FOR those of us who did not go through the horrific experience of Hurricane Dorian, it is hard to grasp the level of trauma suffered by those who did.
Read the story on page one today in which storm survivors talk of how the tragedy has affected them and it gives a glimpse of how big a scar has been left on our nation.
Lavario Pinder is one of those who came through alive after Dorian hit Abaco. He was far from unscathed, however. He told our reporter of how, when he closes his eyes, he sees the surging water that struck the island, with bodies drifting in the current.
“I really could have died,” he says. Instead, he’s alive, but left trying to figure out how to start his life all over again.
Another Abaco evacuee, Rico Pierre, credits being able to swim for keeping him alive. He was in an old church when the storm struck and he and a couple of others managed to help people who couldn’t swim to survive through the storm.
He said: “We had to hold on to a pipe because the water was getting higher.”
It’s almost impossible to think about how hard it must have been for those who went through such experiences.
This isn’t something that can be solved tomorrow. This is a trauma that will still be with people tomorrow. Six months from now. A year, two years. Perhaps forever.
In yesterday’s Tribune, we hailed the signing of a heads of agreement for a new cruise port in East Grand Bahama as being the start of rebuilding. But just as we rebuild the physical parts of our nation after the damage of the storm, so too do we need to help those dealing with trauma to rebuild their lives.
This will not be a short journey - but we need to be there to support hurricane survivors as they go through it.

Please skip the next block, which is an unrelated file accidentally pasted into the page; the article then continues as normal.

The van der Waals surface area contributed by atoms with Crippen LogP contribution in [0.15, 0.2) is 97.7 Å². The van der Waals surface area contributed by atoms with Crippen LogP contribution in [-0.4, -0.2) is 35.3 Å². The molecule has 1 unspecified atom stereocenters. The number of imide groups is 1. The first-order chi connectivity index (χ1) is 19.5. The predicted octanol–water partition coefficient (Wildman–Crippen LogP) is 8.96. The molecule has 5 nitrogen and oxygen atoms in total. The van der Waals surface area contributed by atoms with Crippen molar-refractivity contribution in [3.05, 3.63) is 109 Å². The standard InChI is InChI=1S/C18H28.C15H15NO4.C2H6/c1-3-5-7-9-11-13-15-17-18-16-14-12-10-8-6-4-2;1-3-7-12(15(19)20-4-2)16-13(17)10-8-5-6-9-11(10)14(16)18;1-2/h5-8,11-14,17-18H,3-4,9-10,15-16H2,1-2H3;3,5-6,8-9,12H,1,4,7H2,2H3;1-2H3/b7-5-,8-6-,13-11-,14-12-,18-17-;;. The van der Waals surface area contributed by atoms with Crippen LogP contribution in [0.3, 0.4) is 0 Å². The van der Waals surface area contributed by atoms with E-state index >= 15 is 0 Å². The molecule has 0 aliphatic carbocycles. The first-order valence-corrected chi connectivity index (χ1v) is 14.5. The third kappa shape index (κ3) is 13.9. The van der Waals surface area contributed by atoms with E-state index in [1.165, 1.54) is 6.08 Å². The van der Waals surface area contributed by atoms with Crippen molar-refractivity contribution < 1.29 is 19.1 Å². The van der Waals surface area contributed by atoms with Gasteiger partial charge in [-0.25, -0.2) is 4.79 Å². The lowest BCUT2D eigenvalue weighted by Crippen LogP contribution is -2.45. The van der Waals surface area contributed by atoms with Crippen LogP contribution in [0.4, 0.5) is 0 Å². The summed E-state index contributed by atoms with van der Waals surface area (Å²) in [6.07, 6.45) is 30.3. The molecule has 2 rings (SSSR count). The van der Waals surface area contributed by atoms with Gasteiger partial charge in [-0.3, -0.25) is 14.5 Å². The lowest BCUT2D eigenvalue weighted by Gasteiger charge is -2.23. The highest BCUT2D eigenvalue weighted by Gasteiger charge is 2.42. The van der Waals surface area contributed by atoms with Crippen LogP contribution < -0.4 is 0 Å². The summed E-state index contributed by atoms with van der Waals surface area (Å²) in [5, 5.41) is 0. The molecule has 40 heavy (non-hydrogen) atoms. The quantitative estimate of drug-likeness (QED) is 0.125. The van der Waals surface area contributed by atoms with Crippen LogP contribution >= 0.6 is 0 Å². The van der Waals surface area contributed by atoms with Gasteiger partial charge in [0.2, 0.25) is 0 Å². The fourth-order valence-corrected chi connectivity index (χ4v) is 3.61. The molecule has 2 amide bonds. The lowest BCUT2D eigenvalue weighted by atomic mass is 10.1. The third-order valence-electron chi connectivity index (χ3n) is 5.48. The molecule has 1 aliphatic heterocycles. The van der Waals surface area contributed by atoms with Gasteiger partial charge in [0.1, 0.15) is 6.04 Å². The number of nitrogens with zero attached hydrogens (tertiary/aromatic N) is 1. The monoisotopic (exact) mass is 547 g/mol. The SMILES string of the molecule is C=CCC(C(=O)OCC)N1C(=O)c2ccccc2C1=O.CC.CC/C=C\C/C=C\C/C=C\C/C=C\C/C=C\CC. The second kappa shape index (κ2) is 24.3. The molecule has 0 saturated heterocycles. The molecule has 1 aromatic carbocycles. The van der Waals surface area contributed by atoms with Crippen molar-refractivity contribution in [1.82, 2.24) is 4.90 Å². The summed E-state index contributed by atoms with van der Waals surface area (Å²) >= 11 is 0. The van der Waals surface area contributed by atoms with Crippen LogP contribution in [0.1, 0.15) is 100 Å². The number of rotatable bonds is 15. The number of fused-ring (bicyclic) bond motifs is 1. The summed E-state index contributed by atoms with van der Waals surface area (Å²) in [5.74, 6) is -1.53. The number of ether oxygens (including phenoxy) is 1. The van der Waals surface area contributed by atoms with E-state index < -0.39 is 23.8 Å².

We can draw encouragement from those who have seen this need and are trying to respond to it - the art gallery has been open for free all this month for those needing a space of peace, the music and arts communities have been responding with events that combine fundraising and offering comfort, and mental health professionals have been making their services available.
There will be a strong role too for the religious community, which will be the first place many survivors turn to in search of support.
We hope that this response can be sustained long-term – and perhaps co-ordinated so that when people do need somewhere to turn to, even months down the line from now, they know an easy way to find the support they need. Perhaps a helpline, perhaps a dedicated support team at Social Services, perhaps the churches coming together to provide a central point of contact for those who want to reach out.
More than anything else, the survivors of the storm need to hear one thing from the rest of the nation: We are here for you.
As those of us lucky enough not to have been affected try to understand what victims have gone through, that is the least that we can do.